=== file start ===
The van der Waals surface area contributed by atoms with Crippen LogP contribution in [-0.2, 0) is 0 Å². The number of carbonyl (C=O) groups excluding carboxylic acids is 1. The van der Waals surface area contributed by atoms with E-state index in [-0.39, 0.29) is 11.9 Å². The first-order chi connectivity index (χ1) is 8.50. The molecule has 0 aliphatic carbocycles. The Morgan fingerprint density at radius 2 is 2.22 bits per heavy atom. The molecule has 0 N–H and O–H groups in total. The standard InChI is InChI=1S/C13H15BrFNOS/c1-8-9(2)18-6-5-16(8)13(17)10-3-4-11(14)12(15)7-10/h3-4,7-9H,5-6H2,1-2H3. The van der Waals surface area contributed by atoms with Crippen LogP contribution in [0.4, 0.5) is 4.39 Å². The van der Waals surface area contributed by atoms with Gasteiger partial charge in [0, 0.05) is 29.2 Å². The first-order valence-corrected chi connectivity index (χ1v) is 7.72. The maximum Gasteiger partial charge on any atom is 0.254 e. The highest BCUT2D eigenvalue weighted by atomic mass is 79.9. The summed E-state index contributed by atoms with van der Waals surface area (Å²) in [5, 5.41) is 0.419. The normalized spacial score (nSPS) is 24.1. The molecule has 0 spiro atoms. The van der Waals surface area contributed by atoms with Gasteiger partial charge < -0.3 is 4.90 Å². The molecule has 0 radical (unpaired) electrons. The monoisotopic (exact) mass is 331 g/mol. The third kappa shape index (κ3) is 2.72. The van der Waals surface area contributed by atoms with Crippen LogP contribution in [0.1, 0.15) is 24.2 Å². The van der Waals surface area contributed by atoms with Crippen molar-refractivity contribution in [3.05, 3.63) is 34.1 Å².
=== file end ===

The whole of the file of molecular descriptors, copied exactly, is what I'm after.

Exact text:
The van der Waals surface area contributed by atoms with Crippen LogP contribution in [-0.2, 0) is 0 Å². The number of carbonyl (C=O) groups excluding carboxylic acids is 1. The van der Waals surface area contributed by atoms with E-state index in [-0.39, 0.29) is 11.9 Å². The first-order chi connectivity index (χ1) is 8.50. The molecule has 0 aliphatic carbocycles. The Morgan fingerprint density at radius 2 is 2.22 bits per heavy atom. The molecule has 0 N–H and O–H groups in total. The standard InChI is InChI=1S/C13H15BrFNOS/c1-8-9(2)18-6-5-16(8)13(17)10-3-4-11(14)12(15)7-10/h3-4,7-9H,5-6H2,1-2H3. The van der Waals surface area contributed by atoms with Crippen LogP contribution in [0.4, 0.5) is 4.39 Å². The van der Waals surface area contributed by atoms with Gasteiger partial charge in [0, 0.05) is 29.2 Å². The first-order valence-corrected chi connectivity index (χ1v) is 7.72. The maximum Gasteiger partial charge on any atom is 0.254 e. The highest BCUT2D eigenvalue weighted by atomic mass is 79.9. The summed E-state index contributed by atoms with van der Waals surface area (Å²) in [5, 5.41) is 0.419. The normalized spacial score (nSPS) is 24.1. The molecule has 0 spiro atoms. The van der Waals surface area contributed by atoms with Gasteiger partial charge < -0.3 is 4.90 Å². The molecule has 0 radical (unpaired) electrons. The monoisotopic (exact) mass is 331 g/mol. The third kappa shape index (κ3) is 2.72. The van der Waals surface area contributed by atoms with Crippen LogP contribution in [0.1, 0.15) is 24.2 Å². The van der Waals surface area contributed by atoms with Crippen molar-refractivity contribution in [3.05, 3.63) is 34.1 Å².